James was a senior when I was a freshman at Salem North High School; I fell in love with him when I heard he’d persuaded the principal to let him take French in lieu of music and mixed martial arts at the local community center, in lieu of gym. A man who knows what he wants. Over the course of weeks, I gathered my courage to ask him to Turnabout… He said “No,” and turned away.
Ten years ago?
I remember that now, as we slow-dance to “The Way You Look Tonight”.
Over my shoulder, James, spellbound, takes in the ballroom, the heart of the gilt-and-mahogany court of the King of Songora. (The usual story – the building’s the brainchild of a brilliant local princess caught between French colonizers and local rebels, a Euro-trash adventurer, a disintegrating multinational corporation, and soft-hearted timber smugglers.) Nearby, his majesty – a longtime Yankophile – sways with his wife of fifty-five years. An oil magnate and his mistress, a disgraced British politician and her lover, and Songora’s sole Grammy winner and her boyfriend rock nearby.
James’s sister Audrey and I became friendly in French class, and I followed his adventures. His year backpacking around Europe, his eighteen months teaching English in Thailand, his voluntourism in Central America. I never really gave up.
“This is the life,” murmurs James.
I want to meet his gaze, to see that look reflected back at me…
Instead, I say, “I’m glad you like it.”
When the song ends, the king’s porte-parole thanks the attendees – especially the diplomatic community – on behalf of his majesty. I see James’s eyes flicker over the American flag pin on my dress.
Audrey and I shared an apartment during – and after – grad school. She picked up the phone the day the State Department called with a job offer. James joined us for dinner…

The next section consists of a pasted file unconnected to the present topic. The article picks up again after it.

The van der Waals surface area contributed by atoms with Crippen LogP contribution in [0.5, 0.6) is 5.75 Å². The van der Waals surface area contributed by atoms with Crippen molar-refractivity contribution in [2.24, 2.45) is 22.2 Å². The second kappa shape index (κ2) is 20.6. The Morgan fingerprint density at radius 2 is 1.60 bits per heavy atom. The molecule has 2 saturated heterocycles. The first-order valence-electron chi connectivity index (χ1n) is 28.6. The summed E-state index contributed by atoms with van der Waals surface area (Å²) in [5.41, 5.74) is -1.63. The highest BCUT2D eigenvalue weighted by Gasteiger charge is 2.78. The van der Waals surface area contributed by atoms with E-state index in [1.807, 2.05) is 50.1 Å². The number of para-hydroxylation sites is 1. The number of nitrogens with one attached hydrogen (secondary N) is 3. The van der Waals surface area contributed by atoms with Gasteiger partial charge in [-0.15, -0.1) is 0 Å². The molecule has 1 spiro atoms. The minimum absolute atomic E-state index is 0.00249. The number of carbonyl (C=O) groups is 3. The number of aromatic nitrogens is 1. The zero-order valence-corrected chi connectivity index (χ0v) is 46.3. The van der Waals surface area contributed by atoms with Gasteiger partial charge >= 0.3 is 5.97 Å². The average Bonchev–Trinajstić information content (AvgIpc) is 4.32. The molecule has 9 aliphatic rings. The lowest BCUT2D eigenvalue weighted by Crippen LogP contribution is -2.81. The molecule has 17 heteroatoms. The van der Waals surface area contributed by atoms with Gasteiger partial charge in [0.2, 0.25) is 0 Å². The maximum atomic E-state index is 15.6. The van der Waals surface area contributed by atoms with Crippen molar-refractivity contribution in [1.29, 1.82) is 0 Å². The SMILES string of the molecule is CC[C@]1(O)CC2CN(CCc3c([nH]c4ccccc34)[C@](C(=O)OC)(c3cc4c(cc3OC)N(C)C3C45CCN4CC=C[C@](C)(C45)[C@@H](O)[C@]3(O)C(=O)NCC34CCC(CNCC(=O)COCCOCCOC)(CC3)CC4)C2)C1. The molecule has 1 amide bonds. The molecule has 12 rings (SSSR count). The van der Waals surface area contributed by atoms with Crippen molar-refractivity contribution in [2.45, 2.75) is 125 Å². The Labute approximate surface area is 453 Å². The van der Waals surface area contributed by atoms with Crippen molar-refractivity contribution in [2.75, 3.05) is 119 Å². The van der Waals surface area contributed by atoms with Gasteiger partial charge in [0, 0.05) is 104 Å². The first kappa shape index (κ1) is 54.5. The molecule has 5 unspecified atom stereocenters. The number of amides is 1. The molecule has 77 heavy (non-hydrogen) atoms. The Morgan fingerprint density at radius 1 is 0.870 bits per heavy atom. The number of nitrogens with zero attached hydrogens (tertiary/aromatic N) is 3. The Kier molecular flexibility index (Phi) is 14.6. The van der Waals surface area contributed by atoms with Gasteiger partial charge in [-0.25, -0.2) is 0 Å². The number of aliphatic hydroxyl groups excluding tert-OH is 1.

He flew into Reagan every weekend during my training, took me to lunches and dinners, slept on my couch, asked endless questions about the assignments process. I received a tiny Songoran flag and put it in my pencil cup. James invited me on a hot air balloon tour of Virginia’s wine country. “Laura, I – I like you. And – I thought – maybe – you’d like to go overseas – with someone.” A pause. “We could make it official. If you wanted.
I measured those two potential lives, side by side: an off-kilter adventure James –
Or a life without him.
As we move toward the exits, I accidentally tread on someone’s toes with my too-high heel. « Putain ! » hisses the French mining executive, and elbows me hard in the back. I stumble forward; James rights me, wheels around, and plants an efficient elbow in the man’s solar plexus.
“That’s my wife,” he snaps. The exec gasps an apology.
We reach the exit; it’s pouring. James opens an umbrella and draws my arm through his. “I hope you’re all right.”
I’m not ready to let him see my face. Not just yet.
Linda McMullen is a wife, mother, diplomat, and homesick Wisconsinite. Her short stories and the occasional poem have appeared in over one hundred literary magazines. She received Pushcart and Best of the Net nominations in 2020. She may be found on Twitter: @LindaCMcMullen.
Photo by Allef Vinicius on Unsplash